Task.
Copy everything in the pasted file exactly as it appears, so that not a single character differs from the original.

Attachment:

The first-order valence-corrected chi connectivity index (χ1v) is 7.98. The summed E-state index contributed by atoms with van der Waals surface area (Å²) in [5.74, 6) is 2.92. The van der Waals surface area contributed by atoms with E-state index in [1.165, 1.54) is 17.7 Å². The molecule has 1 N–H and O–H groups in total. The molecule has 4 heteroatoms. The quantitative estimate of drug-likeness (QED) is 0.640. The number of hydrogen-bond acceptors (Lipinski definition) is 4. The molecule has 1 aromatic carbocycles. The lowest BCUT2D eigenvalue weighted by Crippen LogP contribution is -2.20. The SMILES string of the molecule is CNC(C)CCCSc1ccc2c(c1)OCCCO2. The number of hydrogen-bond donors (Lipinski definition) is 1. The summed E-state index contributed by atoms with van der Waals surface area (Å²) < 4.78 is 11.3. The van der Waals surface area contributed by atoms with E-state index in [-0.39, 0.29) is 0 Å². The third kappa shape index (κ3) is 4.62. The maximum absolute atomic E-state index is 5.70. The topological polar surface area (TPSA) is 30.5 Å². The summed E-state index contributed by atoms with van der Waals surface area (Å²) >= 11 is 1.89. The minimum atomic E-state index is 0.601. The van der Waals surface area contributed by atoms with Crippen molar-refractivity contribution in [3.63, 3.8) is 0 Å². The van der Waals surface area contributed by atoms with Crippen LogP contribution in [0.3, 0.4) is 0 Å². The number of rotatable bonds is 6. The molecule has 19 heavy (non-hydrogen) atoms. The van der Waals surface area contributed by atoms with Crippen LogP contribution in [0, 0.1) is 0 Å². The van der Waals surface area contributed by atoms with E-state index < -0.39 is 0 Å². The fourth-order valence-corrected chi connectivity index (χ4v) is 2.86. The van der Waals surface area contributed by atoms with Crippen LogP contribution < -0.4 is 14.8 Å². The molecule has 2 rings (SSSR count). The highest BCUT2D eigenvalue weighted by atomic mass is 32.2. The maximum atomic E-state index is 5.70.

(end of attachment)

The first-order valence-corrected chi connectivity index (χ1v) is 7.98. The summed E-state index contributed by atoms with van der Waals surface area (Å²) in [5.74, 6) is 2.92. The van der Waals surface area contributed by atoms with E-state index in [1.165, 1.54) is 17.7 Å². The molecule has 1 N–H and O–H groups in total. The molecule has 4 heteroatoms. The quantitative estimate of drug-likeness (QED) is 0.640. The number of hydrogen-bond acceptors (Lipinski definition) is 4. The molecule has 1 aromatic carbocycles. The lowest BCUT2D eigenvalue weighted by Crippen LogP contribution is -2.20. The SMILES string of the molecule is CNC(C)CCCSc1ccc2c(c1)OCCCO2. The number of hydrogen-bond donors (Lipinski definition) is 1. The summed E-state index contributed by atoms with van der Waals surface area (Å²) < 4.78 is 11.3. The van der Waals surface area contributed by atoms with E-state index in [-0.39, 0.29) is 0 Å². The third kappa shape index (κ3) is 4.62. The maximum absolute atomic E-state index is 5.70. The topological polar surface area (TPSA) is 30.5 Å². The summed E-state index contributed by atoms with van der Waals surface area (Å²) >= 11 is 1.89. The minimum atomic E-state index is 0.601. The van der Waals surface area contributed by atoms with Crippen molar-refractivity contribution in [3.63, 3.8) is 0 Å². The van der Waals surface area contributed by atoms with Crippen LogP contribution in [0.3, 0.4) is 0 Å². The number of rotatable bonds is 6. The molecule has 19 heavy (non-hydrogen) atoms. The van der Waals surface area contributed by atoms with Crippen LogP contribution in [0, 0.1) is 0 Å². The van der Waals surface area contributed by atoms with E-state index < -0.39 is 0 Å². The fourth-order valence-corrected chi connectivity index (χ4v) is 2.86. The van der Waals surface area contributed by atoms with Crippen LogP contribution < -0.4 is 14.8 Å². The molecule has 2 rings (SSSR count). The highest BCUT2D eigenvalue weighted by atomic mass is 32.2. The maximum atomic E-state index is 5.70.